News Article | May 10, 2017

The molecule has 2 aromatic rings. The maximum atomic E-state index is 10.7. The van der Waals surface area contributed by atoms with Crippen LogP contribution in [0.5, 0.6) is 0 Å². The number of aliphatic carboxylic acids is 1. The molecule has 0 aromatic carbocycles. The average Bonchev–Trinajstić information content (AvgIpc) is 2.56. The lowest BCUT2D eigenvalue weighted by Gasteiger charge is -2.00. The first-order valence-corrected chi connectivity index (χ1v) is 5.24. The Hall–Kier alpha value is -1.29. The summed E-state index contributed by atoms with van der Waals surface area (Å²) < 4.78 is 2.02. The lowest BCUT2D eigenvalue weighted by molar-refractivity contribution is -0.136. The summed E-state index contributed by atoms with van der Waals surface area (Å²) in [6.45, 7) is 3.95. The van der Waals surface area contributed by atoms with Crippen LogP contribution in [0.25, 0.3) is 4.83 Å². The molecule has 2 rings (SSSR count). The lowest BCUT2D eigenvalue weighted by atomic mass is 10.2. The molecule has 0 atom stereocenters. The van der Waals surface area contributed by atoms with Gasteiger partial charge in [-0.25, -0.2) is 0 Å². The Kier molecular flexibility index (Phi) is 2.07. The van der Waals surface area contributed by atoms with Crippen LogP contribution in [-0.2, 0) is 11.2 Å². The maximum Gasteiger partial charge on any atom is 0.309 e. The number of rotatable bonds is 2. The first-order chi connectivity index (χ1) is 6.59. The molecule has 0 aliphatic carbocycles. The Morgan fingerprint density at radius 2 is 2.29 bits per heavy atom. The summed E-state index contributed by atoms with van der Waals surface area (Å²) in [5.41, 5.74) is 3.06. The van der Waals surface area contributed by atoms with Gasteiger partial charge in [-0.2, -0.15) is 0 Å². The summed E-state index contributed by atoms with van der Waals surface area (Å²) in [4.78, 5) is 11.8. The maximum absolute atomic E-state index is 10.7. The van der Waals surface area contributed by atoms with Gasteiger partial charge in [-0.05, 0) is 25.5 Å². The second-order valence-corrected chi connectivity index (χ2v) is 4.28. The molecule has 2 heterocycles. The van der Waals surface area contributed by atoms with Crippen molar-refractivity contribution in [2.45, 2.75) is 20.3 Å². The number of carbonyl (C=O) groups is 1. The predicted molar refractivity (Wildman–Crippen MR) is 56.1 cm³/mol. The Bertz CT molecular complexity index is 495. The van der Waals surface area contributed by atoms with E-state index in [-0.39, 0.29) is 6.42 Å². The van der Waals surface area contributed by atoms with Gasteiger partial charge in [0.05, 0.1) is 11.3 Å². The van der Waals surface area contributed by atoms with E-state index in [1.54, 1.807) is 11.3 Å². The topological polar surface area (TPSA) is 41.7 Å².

NEW YORK, May 10, 2017 /PRNewswire/ -- About Data Center Construction A data center is a centralized storehouse, physical or virtual, for remote storage, and processing of data and information. Data centers constitute the backbone of essential business operations. There is a significant amount of growth in enterprise applications worldwide because of the use of advanced technologies to gain a competitive advantage. Enterprises are focusing on the construction of green data centers to reduce power consumption and their impact on the environment. The construction of a data center includes design, architecture, installation of electrical and mechanical systems, as well as general construction services. Data center certifications have grown in importance, especially for colocation and managed hosting service providers, to attract customers. Read the full report: http://www.reportlinker.com/p04886851/Data-Center-Construction-Market-in-the-US.html Technavio's analysts forecast the data center construction market in the US to grow at a CAGR of 6.34% during the period 2017-2021. Covered in this report The report covers the present scenario and the growth prospects of the data center construction market in the US for 2017-2021. To calculate the market size, the report considers the revenue generated from the investments made in new data centers and the renovation of existing ones. Technavio's report, Data Center Construction Market in the US 2017-2021, has been prepared based on an in-depth market analysis with inputs from industry experts. The report covers the market landscape and its growth prospects over the coming years. The report also includes a discussion of the key vendors operating in this market. Key vendors • Corgan Associates • DPR Construction • Fluor • Gensler • HDR • Holder Construction Group • Jacobs Engineering Group • Syska Hennessy Group • Turner Construction • Page Southerland Page • Vanderweil Engineers Other prominent vendors • AECOM • AKF Group • Balfour Beatty • Carlson Design Construct • Clune Construction Company • Fortis Construction • Gilbane • Hensel Phelps Construction • HITT Contracting • Integrated Design Group • JE Dunn Construction • McGough • Merrick & Company • Mortenson Construction • Pepper Construction • Skanska • Structure Tone • Whiting-Turner • Wendel Market driver • Tax incentives for data centers and reduction in electricity cost. • For a full, detailed list, view our report Market challenge • Rise in construction and installation costs. • For a full, detailed list, view our report Market trend • Increase in the purchase of renewable energy sources. • For a full, detailed list, view our report Key questions answered in this report • What will the market size be in 2021 and what will the growth rate be? • What are the key market trends? • What is driving this market? • What are the challenges to market growth? • Who are the key vendors in this market space? • What are the market opportunities and threats faced by the key vendors? • What are the strengths and weaknesses of the key vendors? You can request one free hour of our analyst's time when you purchase this market report. Details are provided within the report. Methodology Read the full report: http://www.reportlinker.com/p04886851/Data-Center-Construction-Market-in-the-US.html About Reportlinker ReportLinker is an award-winning market research solution. Reportlinker finds and organizes the latest industry data so you get all the market research you need - instantly, in one place. http://www.reportlinker.com __________________________ Contact Clare: firstname.lastname@example.org US: (339)-368-6001 Intl: +1 339-368-6001 To view the original version on PR Newswire, visit:http://www.prnewswire.com/news-releases/data-center-construction-market-in-the-us-2017-2021-300455572.html